Scientists find you can tolerate more pain if your romantic partner is next to you – even if you aren’t holding hands or speaking to each other
- People’s pain threshold was tested by slowly applying weight to their fingernail
- In two different scenarios, their partner was either in the room or not
- When there, and only able to give contact, loved ones acted like a painkiller
- Scientists believe the effect was greater if the partner was empathetic
People can tolerate more pain if their romantic partner is next to them, scientists have discovered.
In a series of experiments, researchers gradually applied more pressure onto the fingernails of participants.
They found volunteers were able to tolerate pain more when their loved one was with them in the room than when they were alone.
But their romantic partners weren’t allowed to hold their hands or speak to them, and were only told to make eye contact.
And the scientists in Austria even found the painkilling effect was greater if their partner was considered to be empathetic.
Scientists find people can tolerate more pain of gradual weight on their fingernail if their romantic partner is next to them without even holding hands or speaking
Participants also rated how painful the pressure was on a scale of one to ten while their finger was trapped under 3kg of weight. When their partner was there, they rated their pain as lower
Professor Stefan Duschek, lead researcher, said: ‘Repeatedly, talking and touching have been shown to reduce pain.
‘But our research shows even the passive presence of a romantic partner can reduce it and that partner empathy may buffer effective distress during pain exposure.
‘The results confirm the analgesic effects of social support, which may even occur without verbal or physical contact. ‘
Forty-eight straight couples were recruited by the researchers at The University of Health Sciences, Medical Informatics and Technology.
THOSE IN A HAPPY MARRIAGE LIVE LONGER
A study found participants who were happy in their marriage were less likely to die within an eight-year period.
Researchers believe those who are content with their other half are more motivated to lead an active lifestyle.
But living with someone who is ‘depressed and wants to spend the evening eating chips in front of the TV’ encourages unhealthy habits, they add.
The research was carried out by Tilburg University in the Netherlands and led by Dr Olga Stavrova, from its department of social psychology.
After eight years, around 16 per cent of the participants had died.
Results – published in the journal Psychological Science – revealed these fatalities tended to affect those who reported poor relationship and life satisfaction.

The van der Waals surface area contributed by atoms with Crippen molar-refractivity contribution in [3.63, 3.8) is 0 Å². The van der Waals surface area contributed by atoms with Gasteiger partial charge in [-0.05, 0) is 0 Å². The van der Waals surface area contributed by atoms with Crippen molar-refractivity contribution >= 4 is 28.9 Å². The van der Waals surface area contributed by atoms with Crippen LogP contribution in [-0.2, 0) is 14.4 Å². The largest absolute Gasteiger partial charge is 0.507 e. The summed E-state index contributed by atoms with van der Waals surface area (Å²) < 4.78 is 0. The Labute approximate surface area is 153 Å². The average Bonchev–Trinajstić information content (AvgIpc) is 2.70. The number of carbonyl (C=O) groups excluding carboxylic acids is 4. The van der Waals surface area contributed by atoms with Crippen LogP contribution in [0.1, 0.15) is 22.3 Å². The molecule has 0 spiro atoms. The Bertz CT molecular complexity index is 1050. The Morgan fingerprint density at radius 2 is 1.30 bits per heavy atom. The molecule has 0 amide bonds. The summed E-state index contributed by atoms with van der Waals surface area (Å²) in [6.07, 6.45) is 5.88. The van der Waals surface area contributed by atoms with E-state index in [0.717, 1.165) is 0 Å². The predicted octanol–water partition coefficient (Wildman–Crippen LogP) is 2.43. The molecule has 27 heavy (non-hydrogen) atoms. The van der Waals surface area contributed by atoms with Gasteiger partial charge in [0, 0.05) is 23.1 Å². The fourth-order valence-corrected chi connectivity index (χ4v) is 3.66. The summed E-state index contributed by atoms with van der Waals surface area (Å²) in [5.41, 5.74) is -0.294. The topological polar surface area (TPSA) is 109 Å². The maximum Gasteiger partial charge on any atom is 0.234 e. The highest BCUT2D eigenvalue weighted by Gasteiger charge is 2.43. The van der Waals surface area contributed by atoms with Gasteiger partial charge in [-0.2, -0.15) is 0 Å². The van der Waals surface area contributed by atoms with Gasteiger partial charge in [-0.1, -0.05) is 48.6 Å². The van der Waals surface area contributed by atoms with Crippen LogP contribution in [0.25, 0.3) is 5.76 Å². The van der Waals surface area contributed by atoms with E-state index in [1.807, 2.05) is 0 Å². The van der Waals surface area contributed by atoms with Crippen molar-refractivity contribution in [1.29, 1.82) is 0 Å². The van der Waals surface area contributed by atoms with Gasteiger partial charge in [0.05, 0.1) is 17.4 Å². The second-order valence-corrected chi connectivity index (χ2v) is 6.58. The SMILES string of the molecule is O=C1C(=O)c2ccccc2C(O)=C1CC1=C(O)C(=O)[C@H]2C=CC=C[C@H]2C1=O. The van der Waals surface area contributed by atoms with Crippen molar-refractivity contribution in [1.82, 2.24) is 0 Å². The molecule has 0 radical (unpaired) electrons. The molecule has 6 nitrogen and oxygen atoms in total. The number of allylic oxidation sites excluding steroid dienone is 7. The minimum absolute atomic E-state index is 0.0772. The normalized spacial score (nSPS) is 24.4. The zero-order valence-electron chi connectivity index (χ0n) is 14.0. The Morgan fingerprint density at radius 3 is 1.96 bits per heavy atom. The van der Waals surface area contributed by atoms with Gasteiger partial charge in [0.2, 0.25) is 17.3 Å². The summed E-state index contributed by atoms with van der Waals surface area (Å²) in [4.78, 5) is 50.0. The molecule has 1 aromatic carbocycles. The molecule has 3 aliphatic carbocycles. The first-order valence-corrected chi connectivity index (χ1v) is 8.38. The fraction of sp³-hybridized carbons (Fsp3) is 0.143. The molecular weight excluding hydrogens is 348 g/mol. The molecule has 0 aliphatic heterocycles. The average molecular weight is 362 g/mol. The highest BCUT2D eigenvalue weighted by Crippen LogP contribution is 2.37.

This remained true even after adjusting for the participants’ health and ‘sociodemographic variables’, such as level of education and income.
In 2010, the World Health Organisation found marriage can reduce the risk of depression and anxiety and singles are more likely to suffer the blues than those who are married.
One person from each couple went through experiments, in which their index finger was put into a machine.
The machine slowly added weight onto the fingernail until participants gave a stop signal when the pain was too much.
This was repeated three times, both alone with a study conductor, and when their partner was sitting one metre away from them.
The couple were able to make eye contact but not speak to each other.
Participants also rated how painful the pressure was on a scale of one to ten while their finger was trapped under 6.6lbs (3kg) of weight.
Participants had a higher pain tolerance when their partner was there, and rated their pain as lower.
The team also wanted to see how much pain was reduced by dispositional empathy – which is when a person is good at imagining the feelings and experiences of someone else.
After the study, the couples did a 16-part questionnaire that assessed how empathetic each individual was.
Participants who had empathetic partners appeared to have a greater increase in their pain tolerance than those who did not.
Previous studies have also found vocal empathetic soothing from a partner promotes intimacy, therefore reducing a perceived threat.
The authors of the study wrote: ‘It may be argued that day-to-day experience with a highly empathetic partner leads to a general expectation of his or her compassion and emotional support in threatening situations; as such, the sole presence of the partner may reduce distress and pain sensitivity.’
They add that the theory pain was reduced by having a distraction in the room cannot be ruled out.